What’s more, at best you’ll get the police directly involved in a mild spot of trouble. Those truly responsible for this execrable policy- Kelly, Bloomberg, and other policy-makers- will continue to push it undeterred.

  6. SHG

    What a special question. Here’s how it works. You go into a precinct and tell them that story. When they figure out you’re talking about a couple of cops, they throw you against a wall, handcuff you tightly. You protest, and then they bang your head against a column until you start to cry for resisting arrest. They don’t appreciate a wise-ass kid trying to screw with them.

    They then put you in a holding cell for about 12 hours, where someone who also doesn’t like wise-ass kids take your jacket. Then you’re taken to central booking and put in a big holding cell, where some other kid who is far meaner than you tells you that you’re going to blow him. You start to cry again, and then shit your pants because you really aren’t made of arrest material.

    You eventually go before the arraignment judge, after your Legal Aid lawyer listens to your story and is pissed off with you for wasting his time with your attempt to out-smart the cops because you’re a wise-ass, when he’s got 50 other cases of people who didn’t beg to get arrested to deal with. The judge thinks you’re a moron for being a wise-ass, but releases you ROR when you refuse the one-time only ACD offer from the kid prosecutor, who thinks he’s doing you a favor because you’re a wise-ass.

    And after paying for a lawyer, you cop because you don’t want to spend another $10 grand that you don’t have for trial, which he tells you you’re going to lose anyway, or return to court another 27 times.

    And that’s how it works.

  7. BL1Y

    Ohhh, so what you’re saying is to find a whole bunch, maybe 20, or 30, or 50 other people who’ve been subjected to a stop and frisk recently (shouldn’t be that hard given how common they are), and you all show up at the precinct at the same time to file your complaints, and because you have a large group you get on the phone with NY1 before hand to make sure you have some media present to help keep the police thugs in line while you make your complaints.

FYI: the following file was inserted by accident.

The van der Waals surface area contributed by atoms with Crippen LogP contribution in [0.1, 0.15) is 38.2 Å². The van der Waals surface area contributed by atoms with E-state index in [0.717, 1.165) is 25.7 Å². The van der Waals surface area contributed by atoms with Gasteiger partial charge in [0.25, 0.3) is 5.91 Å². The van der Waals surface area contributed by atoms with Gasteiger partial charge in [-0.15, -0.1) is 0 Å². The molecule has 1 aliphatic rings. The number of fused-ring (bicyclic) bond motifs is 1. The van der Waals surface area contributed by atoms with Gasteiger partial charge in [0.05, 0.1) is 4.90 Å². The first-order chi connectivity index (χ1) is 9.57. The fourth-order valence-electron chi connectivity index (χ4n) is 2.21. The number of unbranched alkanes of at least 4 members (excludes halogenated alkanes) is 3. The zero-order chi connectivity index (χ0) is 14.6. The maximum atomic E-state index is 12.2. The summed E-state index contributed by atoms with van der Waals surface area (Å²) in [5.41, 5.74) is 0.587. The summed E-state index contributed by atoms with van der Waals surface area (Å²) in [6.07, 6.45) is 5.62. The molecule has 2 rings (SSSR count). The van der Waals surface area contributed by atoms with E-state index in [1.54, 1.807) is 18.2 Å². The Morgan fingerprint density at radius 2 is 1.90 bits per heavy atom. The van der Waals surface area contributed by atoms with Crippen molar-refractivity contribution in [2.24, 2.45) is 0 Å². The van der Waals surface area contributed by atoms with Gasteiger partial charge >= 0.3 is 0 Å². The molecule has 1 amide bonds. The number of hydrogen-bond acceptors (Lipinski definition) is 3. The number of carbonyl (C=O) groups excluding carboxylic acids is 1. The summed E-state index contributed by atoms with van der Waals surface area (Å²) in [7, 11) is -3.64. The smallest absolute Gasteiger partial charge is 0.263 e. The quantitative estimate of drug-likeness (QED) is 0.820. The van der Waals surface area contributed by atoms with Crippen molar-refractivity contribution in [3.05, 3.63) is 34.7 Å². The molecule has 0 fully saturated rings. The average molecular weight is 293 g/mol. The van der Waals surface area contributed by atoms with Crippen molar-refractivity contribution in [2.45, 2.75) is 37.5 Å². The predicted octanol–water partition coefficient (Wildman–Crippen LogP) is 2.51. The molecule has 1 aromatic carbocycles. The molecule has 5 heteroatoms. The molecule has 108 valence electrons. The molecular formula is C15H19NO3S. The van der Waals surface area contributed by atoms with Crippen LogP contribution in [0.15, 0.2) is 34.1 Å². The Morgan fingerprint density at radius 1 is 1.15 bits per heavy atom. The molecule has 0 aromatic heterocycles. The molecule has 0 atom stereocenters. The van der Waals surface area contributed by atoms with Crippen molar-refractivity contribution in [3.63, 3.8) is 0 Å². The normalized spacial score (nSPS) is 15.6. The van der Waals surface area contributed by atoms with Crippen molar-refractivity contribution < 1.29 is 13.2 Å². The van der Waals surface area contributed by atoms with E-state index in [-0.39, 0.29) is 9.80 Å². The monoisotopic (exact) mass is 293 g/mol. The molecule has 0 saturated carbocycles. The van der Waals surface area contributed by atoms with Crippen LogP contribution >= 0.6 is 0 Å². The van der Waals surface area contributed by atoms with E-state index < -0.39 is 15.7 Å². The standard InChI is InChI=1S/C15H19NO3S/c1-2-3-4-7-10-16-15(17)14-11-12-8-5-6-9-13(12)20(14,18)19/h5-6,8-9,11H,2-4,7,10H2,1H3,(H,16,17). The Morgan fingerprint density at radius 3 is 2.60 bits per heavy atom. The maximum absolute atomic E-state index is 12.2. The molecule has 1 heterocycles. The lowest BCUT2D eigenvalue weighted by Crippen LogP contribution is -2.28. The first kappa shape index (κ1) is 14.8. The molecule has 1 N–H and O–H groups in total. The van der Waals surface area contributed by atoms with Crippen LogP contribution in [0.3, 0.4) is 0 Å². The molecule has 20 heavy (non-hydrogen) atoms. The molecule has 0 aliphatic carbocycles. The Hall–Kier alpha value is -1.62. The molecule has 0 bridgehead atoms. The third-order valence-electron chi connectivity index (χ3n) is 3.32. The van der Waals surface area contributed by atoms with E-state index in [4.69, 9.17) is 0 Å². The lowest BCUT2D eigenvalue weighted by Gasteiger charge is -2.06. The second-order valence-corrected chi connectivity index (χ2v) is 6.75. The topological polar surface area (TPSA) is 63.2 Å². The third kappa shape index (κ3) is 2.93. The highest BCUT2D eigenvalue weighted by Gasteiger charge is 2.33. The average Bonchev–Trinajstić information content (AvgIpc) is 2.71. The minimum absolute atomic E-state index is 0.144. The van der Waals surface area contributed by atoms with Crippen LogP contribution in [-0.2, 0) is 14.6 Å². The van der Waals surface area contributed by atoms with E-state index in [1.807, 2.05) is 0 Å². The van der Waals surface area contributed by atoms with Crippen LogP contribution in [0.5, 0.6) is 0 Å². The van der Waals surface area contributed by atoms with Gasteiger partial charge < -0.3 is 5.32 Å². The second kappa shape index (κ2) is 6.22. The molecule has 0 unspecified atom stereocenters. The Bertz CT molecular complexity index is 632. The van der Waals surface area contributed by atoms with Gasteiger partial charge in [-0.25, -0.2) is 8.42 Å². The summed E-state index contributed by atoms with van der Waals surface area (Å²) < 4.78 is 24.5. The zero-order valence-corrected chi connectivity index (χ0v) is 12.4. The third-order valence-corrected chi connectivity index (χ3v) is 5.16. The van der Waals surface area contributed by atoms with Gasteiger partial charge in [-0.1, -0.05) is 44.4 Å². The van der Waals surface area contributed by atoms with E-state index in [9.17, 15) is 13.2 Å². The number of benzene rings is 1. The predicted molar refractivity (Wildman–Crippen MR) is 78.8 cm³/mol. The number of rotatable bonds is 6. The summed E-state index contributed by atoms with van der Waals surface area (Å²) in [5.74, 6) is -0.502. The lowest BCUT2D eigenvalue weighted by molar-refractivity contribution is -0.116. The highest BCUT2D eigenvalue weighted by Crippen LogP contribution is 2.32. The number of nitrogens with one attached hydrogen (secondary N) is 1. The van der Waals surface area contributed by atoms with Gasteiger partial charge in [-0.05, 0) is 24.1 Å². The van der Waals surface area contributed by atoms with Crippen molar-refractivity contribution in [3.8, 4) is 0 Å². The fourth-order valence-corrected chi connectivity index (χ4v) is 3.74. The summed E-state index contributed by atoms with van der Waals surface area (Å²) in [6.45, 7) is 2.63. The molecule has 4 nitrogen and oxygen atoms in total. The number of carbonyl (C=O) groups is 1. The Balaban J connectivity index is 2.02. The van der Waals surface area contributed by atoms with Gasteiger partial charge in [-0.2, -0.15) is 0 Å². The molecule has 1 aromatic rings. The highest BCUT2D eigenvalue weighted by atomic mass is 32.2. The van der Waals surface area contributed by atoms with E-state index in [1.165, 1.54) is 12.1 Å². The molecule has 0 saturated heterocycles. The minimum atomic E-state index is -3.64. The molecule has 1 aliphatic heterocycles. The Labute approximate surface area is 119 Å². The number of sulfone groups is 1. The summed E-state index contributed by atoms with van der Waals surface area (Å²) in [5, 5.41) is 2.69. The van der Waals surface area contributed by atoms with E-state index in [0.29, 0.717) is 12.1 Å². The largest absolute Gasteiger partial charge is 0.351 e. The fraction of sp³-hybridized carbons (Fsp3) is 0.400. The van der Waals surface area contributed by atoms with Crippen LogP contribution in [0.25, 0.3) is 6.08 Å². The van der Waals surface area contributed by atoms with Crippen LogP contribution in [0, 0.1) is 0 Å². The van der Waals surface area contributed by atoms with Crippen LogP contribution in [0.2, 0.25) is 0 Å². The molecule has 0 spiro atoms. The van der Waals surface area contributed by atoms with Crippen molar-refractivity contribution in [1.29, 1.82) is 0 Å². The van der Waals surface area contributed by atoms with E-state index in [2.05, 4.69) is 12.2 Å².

Also, slightly related in that it deals with government thuggery, think it’s worth driving 12 hours to go home for the holidays to avoid the TSA (flying would have a total time of about 4.5 hours including getting to and from the airport)?

  8. SHG

    Exactly! Because all of the people who have fought, protested, done stories (on real networks, not NY1) and risked their wellbeing to bring the wrongfulness of stop and frisk to light are inconsequential. But if you do it, it will change everything. Because you matter.

    As for the TSA, my son has an interesting approach. He asks for the full body scanner, and when they take his snap shot, he say aloud, “that’s right, on your best day you will never look this good or be able to satisfy a woman like I can.”  He takes after his mother’s side of the family.

  9. Alex Bunin